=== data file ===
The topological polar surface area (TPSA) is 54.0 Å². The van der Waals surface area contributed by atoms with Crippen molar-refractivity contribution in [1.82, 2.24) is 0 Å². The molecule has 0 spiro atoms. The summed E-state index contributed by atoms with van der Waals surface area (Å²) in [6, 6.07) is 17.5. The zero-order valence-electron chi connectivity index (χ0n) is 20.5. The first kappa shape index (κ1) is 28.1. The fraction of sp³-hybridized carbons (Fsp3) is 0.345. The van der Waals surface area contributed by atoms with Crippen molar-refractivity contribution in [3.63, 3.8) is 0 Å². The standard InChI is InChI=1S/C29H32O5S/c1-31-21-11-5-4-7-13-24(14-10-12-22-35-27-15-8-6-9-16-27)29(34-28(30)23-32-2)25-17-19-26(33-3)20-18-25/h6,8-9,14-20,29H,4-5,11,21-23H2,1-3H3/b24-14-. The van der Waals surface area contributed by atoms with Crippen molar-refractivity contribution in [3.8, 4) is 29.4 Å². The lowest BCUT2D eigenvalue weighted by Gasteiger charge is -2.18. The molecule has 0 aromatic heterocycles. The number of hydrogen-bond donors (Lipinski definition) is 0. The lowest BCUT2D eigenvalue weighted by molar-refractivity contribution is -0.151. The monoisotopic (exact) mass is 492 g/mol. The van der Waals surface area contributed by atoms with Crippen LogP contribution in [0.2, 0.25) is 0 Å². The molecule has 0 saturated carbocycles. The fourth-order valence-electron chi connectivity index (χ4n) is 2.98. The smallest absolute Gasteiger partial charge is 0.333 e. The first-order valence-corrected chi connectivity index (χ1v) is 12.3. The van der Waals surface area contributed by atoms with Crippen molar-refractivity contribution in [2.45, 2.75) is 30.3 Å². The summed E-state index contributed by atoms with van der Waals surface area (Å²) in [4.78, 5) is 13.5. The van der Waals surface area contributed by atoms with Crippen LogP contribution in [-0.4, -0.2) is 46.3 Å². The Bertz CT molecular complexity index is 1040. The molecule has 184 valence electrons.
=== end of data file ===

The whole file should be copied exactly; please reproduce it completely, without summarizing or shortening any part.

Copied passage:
The topological polar surface area (TPSA) is 54.0 Å². The van der Waals surface area contributed by atoms with Crippen molar-refractivity contribution in [1.82, 2.24) is 0 Å². The molecule has 0 spiro atoms. The summed E-state index contributed by atoms with van der Waals surface area (Å²) in [6, 6.07) is 17.5. The zero-order valence-electron chi connectivity index (χ0n) is 20.5. The first kappa shape index (κ1) is 28.1. The fraction of sp³-hybridized carbons (Fsp3) is 0.345. The van der Waals surface area contributed by atoms with Crippen molar-refractivity contribution in [3.63, 3.8) is 0 Å². The standard InChI is InChI=1S/C29H32O5S/c1-31-21-11-5-4-7-13-24(14-10-12-22-35-27-15-8-6-9-16-27)29(34-28(30)23-32-2)25-17-19-26(33-3)20-18-25/h6,8-9,14-20,29H,4-5,11,21-23H2,1-3H3/b24-14-. The van der Waals surface area contributed by atoms with Crippen molar-refractivity contribution in [3.8, 4) is 29.4 Å². The lowest BCUT2D eigenvalue weighted by Gasteiger charge is -2.18. The molecule has 0 aromatic heterocycles. The number of hydrogen-bond donors (Lipinski definition) is 0. The lowest BCUT2D eigenvalue weighted by molar-refractivity contribution is -0.151. The monoisotopic (exact) mass is 492 g/mol. The van der Waals surface area contributed by atoms with Crippen LogP contribution in [0.2, 0.25) is 0 Å². The molecule has 0 saturated carbocycles. The fourth-order valence-electron chi connectivity index (χ4n) is 2.98. The smallest absolute Gasteiger partial charge is 0.333 e. The first-order valence-corrected chi connectivity index (χ1v) is 12.3. The van der Waals surface area contributed by atoms with Crippen molar-refractivity contribution in [2.45, 2.75) is 30.3 Å². The summed E-state index contributed by atoms with van der Waals surface area (Å²) in [4.78, 5) is 13.5. The van der Waals surface area contributed by atoms with Crippen LogP contribution in [-0.4, -0.2) is 46.3 Å². The Bertz CT molecular complexity index is 1040. The molecule has 184 valence electrons.